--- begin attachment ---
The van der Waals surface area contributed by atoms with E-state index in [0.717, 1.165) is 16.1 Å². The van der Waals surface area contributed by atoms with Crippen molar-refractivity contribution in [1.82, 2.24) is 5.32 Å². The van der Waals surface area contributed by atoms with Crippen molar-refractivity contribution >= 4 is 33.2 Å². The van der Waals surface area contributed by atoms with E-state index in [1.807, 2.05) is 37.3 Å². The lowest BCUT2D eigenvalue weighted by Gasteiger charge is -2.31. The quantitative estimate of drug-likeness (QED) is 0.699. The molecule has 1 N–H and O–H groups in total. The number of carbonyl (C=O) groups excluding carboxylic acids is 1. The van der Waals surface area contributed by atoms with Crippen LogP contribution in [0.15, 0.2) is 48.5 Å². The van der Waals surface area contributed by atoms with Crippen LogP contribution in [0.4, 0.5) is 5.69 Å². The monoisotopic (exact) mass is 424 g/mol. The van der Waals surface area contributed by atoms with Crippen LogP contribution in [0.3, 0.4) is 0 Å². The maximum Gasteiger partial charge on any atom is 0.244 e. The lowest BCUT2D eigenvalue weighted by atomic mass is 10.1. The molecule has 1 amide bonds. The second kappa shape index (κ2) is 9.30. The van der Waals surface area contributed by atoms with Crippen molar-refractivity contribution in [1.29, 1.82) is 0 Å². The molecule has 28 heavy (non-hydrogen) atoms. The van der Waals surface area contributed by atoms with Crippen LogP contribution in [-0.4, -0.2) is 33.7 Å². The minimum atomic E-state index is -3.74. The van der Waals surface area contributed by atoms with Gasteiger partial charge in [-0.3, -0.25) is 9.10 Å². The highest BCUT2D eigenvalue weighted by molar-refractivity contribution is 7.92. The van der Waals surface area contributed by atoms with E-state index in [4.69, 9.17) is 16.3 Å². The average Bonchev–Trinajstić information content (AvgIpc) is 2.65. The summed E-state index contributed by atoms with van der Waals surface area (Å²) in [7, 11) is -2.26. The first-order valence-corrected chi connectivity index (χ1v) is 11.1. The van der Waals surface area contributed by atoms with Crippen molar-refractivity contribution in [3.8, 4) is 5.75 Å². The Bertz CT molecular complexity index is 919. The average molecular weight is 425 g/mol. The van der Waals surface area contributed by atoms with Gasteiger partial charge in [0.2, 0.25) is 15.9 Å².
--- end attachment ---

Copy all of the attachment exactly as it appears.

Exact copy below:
The van der Waals surface area contributed by atoms with E-state index in [0.717, 1.165) is 16.1 Å². The van der Waals surface area contributed by atoms with Crippen molar-refractivity contribution in [1.82, 2.24) is 5.32 Å². The van der Waals surface area contributed by atoms with Crippen molar-refractivity contribution >= 4 is 33.2 Å². The van der Waals surface area contributed by atoms with E-state index in [1.807, 2.05) is 37.3 Å². The lowest BCUT2D eigenvalue weighted by Gasteiger charge is -2.31. The quantitative estimate of drug-likeness (QED) is 0.699. The molecule has 1 N–H and O–H groups in total. The number of carbonyl (C=O) groups excluding carboxylic acids is 1. The van der Waals surface area contributed by atoms with Crippen LogP contribution in [0.15, 0.2) is 48.5 Å². The van der Waals surface area contributed by atoms with Crippen LogP contribution in [0.4, 0.5) is 5.69 Å². The monoisotopic (exact) mass is 424 g/mol. The van der Waals surface area contributed by atoms with Crippen LogP contribution in [0.3, 0.4) is 0 Å². The maximum Gasteiger partial charge on any atom is 0.244 e. The lowest BCUT2D eigenvalue weighted by atomic mass is 10.1. The molecule has 1 amide bonds. The second kappa shape index (κ2) is 9.30. The van der Waals surface area contributed by atoms with Crippen molar-refractivity contribution in [1.29, 1.82) is 0 Å². The molecule has 28 heavy (non-hydrogen) atoms. The van der Waals surface area contributed by atoms with Crippen LogP contribution in [-0.4, -0.2) is 33.7 Å². The minimum atomic E-state index is -3.74. The van der Waals surface area contributed by atoms with Gasteiger partial charge in [-0.3, -0.25) is 9.10 Å². The highest BCUT2D eigenvalue weighted by molar-refractivity contribution is 7.92. The van der Waals surface area contributed by atoms with E-state index in [4.69, 9.17) is 16.3 Å². The average Bonchev–Trinajstić information content (AvgIpc) is 2.65. The summed E-state index contributed by atoms with van der Waals surface area (Å²) in [7, 11) is -2.26. The first-order valence-corrected chi connectivity index (χ1v) is 11.1. The van der Waals surface area contributed by atoms with Crippen molar-refractivity contribution in [3.8, 4) is 5.75 Å². The Bertz CT molecular complexity index is 919. The average molecular weight is 425 g/mol. The van der Waals surface area contributed by atoms with Gasteiger partial charge in [0.2, 0.25) is 15.9 Å².